The Car and Truck Fleet and Leasing Management Magazine

Proven Strategies to Reduce Fleet Costs

January 2008, by Staff

Ringing phones, meetings, buckets of e-mail, reports — the day of a fleet manager is a non-stop series of interruptions, crises, and schedule conflicts. The day goes quickly, and it is often easy to lose sight of what the basic, overall goal of fleet management is — cost containment and control.

Sometimes, however, just slowing down and going back to basics can help a harried fleet manager refocus on what’s important. Here are some of the most basic — and proven — ways that fleet managers can reduce costs.

‘Because That’s Where the Money Is’
Infamous bank robber Willie Sutton, when asked why he robbed banks, reportedly replied “because that’s where the money is.” That is, in a nutshell, the very theory that a good fleet manager uses to develop and implement a cost reduction program. Focusing on the largest expense items results in the greatest savings and the most productive use of a fleet manager’s time.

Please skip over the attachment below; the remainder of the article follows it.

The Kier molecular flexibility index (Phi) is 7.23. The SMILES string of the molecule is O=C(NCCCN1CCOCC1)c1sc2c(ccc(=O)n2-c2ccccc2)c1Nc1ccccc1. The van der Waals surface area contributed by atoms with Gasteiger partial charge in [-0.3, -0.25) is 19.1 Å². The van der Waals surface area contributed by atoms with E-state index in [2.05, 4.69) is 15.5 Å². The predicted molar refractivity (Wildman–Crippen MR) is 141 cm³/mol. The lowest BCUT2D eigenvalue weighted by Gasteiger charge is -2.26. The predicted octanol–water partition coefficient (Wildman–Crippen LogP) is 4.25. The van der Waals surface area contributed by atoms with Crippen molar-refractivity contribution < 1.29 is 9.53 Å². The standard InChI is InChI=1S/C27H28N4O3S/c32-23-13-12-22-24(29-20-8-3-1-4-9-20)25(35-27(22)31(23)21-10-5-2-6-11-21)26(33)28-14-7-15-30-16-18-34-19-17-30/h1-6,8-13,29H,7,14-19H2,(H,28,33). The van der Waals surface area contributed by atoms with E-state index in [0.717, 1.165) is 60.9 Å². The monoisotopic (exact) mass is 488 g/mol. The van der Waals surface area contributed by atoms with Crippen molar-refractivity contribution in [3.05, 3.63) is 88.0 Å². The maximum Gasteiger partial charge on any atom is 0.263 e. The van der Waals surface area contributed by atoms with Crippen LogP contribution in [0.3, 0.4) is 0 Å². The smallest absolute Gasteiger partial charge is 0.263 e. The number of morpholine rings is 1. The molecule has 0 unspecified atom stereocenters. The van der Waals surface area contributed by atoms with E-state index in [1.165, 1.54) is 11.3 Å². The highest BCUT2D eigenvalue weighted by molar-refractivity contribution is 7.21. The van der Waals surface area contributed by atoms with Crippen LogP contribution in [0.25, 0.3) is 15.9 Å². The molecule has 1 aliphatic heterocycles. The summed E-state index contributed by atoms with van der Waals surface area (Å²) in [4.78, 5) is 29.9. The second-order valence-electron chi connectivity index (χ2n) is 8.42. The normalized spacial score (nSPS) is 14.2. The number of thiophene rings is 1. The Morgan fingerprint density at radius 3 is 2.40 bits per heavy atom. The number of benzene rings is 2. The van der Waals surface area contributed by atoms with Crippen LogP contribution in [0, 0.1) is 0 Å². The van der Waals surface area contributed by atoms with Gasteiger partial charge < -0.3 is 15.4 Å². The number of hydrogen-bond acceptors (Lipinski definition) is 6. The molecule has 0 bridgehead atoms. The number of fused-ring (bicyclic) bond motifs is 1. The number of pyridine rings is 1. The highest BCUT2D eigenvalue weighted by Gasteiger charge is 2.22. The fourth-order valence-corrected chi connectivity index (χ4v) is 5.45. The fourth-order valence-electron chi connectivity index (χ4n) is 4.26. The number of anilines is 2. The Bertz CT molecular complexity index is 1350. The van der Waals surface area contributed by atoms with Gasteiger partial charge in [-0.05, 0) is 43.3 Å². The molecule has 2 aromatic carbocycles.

There are two basic categories of fleet expense: fixed and variable. These categories break down as follows:

  • Fixed expense: Depreciation, lease or finance expense, and insurance.
  • Variable expense: Fuel, maintenance and repair, tires, and oil.

There are further, more-specific expense items within these; however, breaking expense down further to seek savings is tantamount to killing a mosquito with a sledgehammer. It isn’t productive; the savings available are nominal; and the effort would be a waste of the fleet manager’s time.